In this retelling of his story, Seeger’s actual beliefs were beside the point. Any criticism of his actions and affiliations was branded as intolerant or worse, a revival of anti-Communist fear-mongering. It is this Pete Seeger that America celebrated in recent decades. Though he could often be seen at left-wing demonstrations, even showing up at the Occupy Wall Street protests in 2011, the man who sang at Barack Obama’s first inaugural with Bruce Springsteen was no longer controversial. If he was not quite the Rosa Parks of folk song, he had become something fairly close.

But the complete truth about Seeger is not as simple as that. Seeger wasn’t merely affiliated with left-wing groups in his youth. He was an active member of the Communist Party (CP) and a loyal Stalinist who put his talent in the service of that conspiratorial and murderous movement.

So who was Pete Seeger? Was he the hero or the villain? The answer is that he was both. Or more to the point, he was a great musician who sometimes put himself on the right side of history and sometimes on the wrong one. Which is why the unalloyed tributes to Seeger being broadcast today on the networks and published in the mainstream media have it wrong. But the same judgment applies to some on the right who can’t see past his sins.

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How do you separate musical icons from the politics that either ennobled or besmirched their reputations? The answer is that you can’t. And there’s no better example of this than singer/songwriter Pete Seeger, who died yesterday at the age of 94. Seeger is being lionized in the mainstream liberal media as the troubadour of social activism whose songs were the soundtrack of the struggle for civil rights, social equality, and against the Vietnam War. Seeger had, by the time he died, ascended to the status of a secular saint and was considered great not just because of his music but because of his left-wing politics and his struggles during the McCarthy period, when he was blacklisted.

In this retelling of his story, Seeger’s actual beliefs were beside the point. Any criticism of his actions and affiliations was branded as intolerant or worse, a revival of anti-Communist fear-mongering. It is this Pete Seeger that America celebrated in recent decades. Though he could often be seen at left-wing demonstrations, even showing up at the Occupy Wall Street protests in 2011, the man who sang at Barack Obama’s first inaugural with Bruce Springsteen was no longer controversial. If he was not quite the Rosa Parks of folk song, he had become something fairly close.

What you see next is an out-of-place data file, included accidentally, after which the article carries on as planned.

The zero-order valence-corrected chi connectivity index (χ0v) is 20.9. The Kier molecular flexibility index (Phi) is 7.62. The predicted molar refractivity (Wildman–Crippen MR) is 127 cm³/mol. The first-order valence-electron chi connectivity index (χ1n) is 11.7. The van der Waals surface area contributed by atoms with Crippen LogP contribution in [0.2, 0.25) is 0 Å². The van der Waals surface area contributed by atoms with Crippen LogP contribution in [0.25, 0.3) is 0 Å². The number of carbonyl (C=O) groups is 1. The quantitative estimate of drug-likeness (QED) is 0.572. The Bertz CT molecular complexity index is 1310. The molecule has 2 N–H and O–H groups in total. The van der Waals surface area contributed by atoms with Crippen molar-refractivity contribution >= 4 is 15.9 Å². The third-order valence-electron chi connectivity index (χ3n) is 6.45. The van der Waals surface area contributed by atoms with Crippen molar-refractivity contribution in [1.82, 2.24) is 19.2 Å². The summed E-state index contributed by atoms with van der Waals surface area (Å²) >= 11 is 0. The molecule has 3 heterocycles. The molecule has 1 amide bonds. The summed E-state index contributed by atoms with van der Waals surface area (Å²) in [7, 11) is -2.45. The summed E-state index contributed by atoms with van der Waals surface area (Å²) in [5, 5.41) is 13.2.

But the complete truth about Seeger is not as simple as that. Seeger wasn’t merely affiliated with left-wing groups in his youth. He was an active member of the Communist Party (CP) and a loyal Stalinist who put his talent in the service of that conspiratorial and murderous movement.

So who was Pete Seeger? Was he the hero or the villain? The answer is that he was both. Or more to the point, he was a great musician who sometimes put himself on the right side of history and sometimes on the wrong one. Which is why the unalloyed tributes to Seeger being broadcast today on the networks and published in the mainstream media have it wrong. But the same judgment applies to some on the right who can’t see past his sins.

It should be understood that his youthful infatuation with Stalinism was neither superficial nor a passing fancy. To his shame, he toured the country singing protest songs from 1939 to 1941. But he was not protesting the Nazis nor did he support those fighting them. Rather, he was part of the CP campaign conducted at Moscow’s behest that sought to combat any effort to involve the United States in World War Two. The Hitler-Stalin Pact had made the Soviets Germany’s ally until the Nazi invasion of the Soviet Union brought them into the war. Seeger remained a party member until the 1950s and even long after he abandoned it, he continued to refer to himself as a communist with a small “c” rather than an upper-case one.

To many liberals as well as the stalwarts of the old left, this is nothing for which he should apologize. Liberal revisionism has transformed the vicious Communism of this era from an anti-American and anti-democratic conspiracy into a romantic expression of support for human rights. As such, Seeger and many of his comrades were able to bask in the applause of subsequent generations rather than having to atone for having been a proud apologist for one of the worst criminals in history as well as for the mass murder and anti-Semitism that was integral to Soviet communism. While isolationists like Charles Lindberg and other apologists for Hitler never lived down that association, Stalinists like Seeger had a rough time in the 1950s but were ultimately honored for their disgraceful behavior.